Ontario reacts with mix of frustration, hope after Doug Ford's stunning victory

Jon Rumley

Doug Ford’s Progressive Conservative Party has won a majority government in Ontario, and the province is divided over the result.

The New Democratic Party will form the Official Opposition for the first time in decades. As for the Liberals, they will move forward in search of a new leader after falling to third-place status after 15 years in power.

“Tonight, the people of Ontario have spoken,” Ford told his supporters in Toronto. “We have sent a clear message to the world: Ontario is open for business.”

Ford promised to bring in a new government that always puts the taxpayer first while ensuring “prosperity that will benefit every resident of Ontario.”

“We will reduce your taxes, reduce your gas prices and keep more money in your pocket,” he said. The PC leader added he will work hard to earn the confidence of those who didn’t support the Tories.

Ford also mentioned his late brother, former Toronto mayor Rob Ford, who died in 2016 after a battle with cancer. He said he knew his brother was “looking down from heaven” and he was “getting chills talking about him.”

The PCs captured 76 ridings, which is more than the 63 seats required to secure a majority mandate.

Horwath vows to fight

Despite the polls showing strong support, the NDP finished in second place as they were elected in 40 ridings to form the Official Opposition after years of third-place finishes.

NDP Leader Andrea Horwath told her supporters “the vast majority of Ontarians” didn’t vote for cuts and her party “will be the voice at Queen’s Park for all of those Ontarians.”

She stressed she will keep fighting to “make life better for all of us” while promoting “change for the better” in the province.

“I could not be more proud that we offered a positive vision,” Horwath said. “New voices, new ideas and a strong team of New Democrats working for you.”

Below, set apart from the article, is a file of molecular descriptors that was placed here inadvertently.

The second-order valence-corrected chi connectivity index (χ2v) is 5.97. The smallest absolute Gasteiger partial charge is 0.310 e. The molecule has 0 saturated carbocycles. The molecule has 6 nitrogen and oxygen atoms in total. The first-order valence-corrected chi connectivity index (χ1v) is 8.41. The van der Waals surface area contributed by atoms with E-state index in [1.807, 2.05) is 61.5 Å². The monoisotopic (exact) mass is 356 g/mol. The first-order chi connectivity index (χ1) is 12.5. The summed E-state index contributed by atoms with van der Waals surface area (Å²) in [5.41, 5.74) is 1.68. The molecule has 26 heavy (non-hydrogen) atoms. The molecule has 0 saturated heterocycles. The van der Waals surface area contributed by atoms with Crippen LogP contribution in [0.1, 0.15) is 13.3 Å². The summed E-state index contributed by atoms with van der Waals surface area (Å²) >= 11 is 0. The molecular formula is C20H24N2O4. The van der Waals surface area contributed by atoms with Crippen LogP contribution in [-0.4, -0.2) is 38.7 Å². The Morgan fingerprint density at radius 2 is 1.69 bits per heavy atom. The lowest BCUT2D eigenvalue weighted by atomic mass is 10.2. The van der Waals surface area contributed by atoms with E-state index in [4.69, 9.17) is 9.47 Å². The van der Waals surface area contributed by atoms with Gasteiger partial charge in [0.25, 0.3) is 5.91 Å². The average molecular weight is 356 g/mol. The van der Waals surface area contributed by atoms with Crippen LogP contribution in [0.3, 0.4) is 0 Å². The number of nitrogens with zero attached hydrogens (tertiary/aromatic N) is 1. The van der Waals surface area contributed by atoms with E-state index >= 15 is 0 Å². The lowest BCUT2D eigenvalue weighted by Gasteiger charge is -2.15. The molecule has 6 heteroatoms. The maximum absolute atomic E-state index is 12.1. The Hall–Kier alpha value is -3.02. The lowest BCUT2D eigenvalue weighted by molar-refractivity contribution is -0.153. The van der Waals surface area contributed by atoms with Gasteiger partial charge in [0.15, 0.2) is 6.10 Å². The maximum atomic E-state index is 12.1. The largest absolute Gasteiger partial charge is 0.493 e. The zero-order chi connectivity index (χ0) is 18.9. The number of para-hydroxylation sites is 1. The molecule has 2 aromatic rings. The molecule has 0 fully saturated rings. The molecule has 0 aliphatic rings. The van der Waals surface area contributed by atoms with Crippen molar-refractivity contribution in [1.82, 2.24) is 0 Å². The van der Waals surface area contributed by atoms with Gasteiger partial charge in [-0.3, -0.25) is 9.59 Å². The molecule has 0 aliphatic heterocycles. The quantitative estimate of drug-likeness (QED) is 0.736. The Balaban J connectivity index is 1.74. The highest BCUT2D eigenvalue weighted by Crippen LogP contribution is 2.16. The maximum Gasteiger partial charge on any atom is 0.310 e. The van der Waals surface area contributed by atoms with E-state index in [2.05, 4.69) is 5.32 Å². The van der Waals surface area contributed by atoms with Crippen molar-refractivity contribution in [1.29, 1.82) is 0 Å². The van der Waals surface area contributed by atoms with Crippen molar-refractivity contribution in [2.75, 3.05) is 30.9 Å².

Wynne stepping down

Liberal Leader Kathleen Wynne announced she will be resigning as party leader just four years after capturing a majority government.

“It is the right thing to do. There is another generation, and I’m passing the torch to that generation,” an emotional Wynne told her supporters. “I know tonight is not the moment we were looking for.”

The Liberals are holding onto seven seats, one less than is required to retain official party status. Several cabinet ministers, including Yasir Naqvi, Glenn Thibeault, Steven Del Duca, Charles Sousa, Dipika Damerla and Chris Ballard, have lost their seats. Wynne was re-elected in her own Toronto riding of Don Valley West.

Prime Minister Justin Trudeau weighed in on the result, saying “Ontarians have voted for change.” Federal Conservative Leader Andrew Scheer said the PCs have put “an end to 15 years of Liberal mismanagement.” Federal NDP Leader Jagmeet Singh praised Horwath, saying she will lead a “fiercely progressive Official Opposition.”

Meanwhile, the Greens captured their first seat in Ontario as party leader Mike Schreiner won his riding in Guelph.

“I’m ready to take my seat at Queen’s Park,” Schreiner told a raucus crowd.

On social media, Ontarians are reacting to the results with a mix of happiness, outrage and relief.

The Ontario Liberals had been in power since 2003 when Dalton McGuinty won a landslide to defeat Ernie Eves and the PC party. McGuinty won twice more for the Liberals in 2007 (majority) and 2011 (minority) before Wynne secured a majority government for the Grits in 2014.

The last time the PCs won was in 1999 when Mike Harris captured his second consecutive majority mandate after first winning in 1995. Since Harris was premier, the party has had five different leaders (Eves, John Tory, Tim Hudak, Patrick Brown and Ford), including three that finished second to the Liberals in elections.

The NDP has only emerged victorious once in an Ontario election and that happened in 1990 under Bob Rae. They have since been regulated to third-party status after a devastating loss in 1995. Before 2018, Horwath has been unable to secure more than 21 seats for her party in an election since becoming party leader in 2009.

Supporters of Ontario’s Progressive Conservatives react to his victory in the Ontario provincial election at his election night headquarters in Toronto on Thursday, June 7, 2018. Photo from The Canadian Press.
Supporters of Ontario’s Progressive Conservatives react to his victory in the Ontario provincial election at his election night headquarters in Toronto on Thursday, June 7, 2018. Photo from The Canadian Press.

With files from Elisabetta Bianchini and The Canadian Press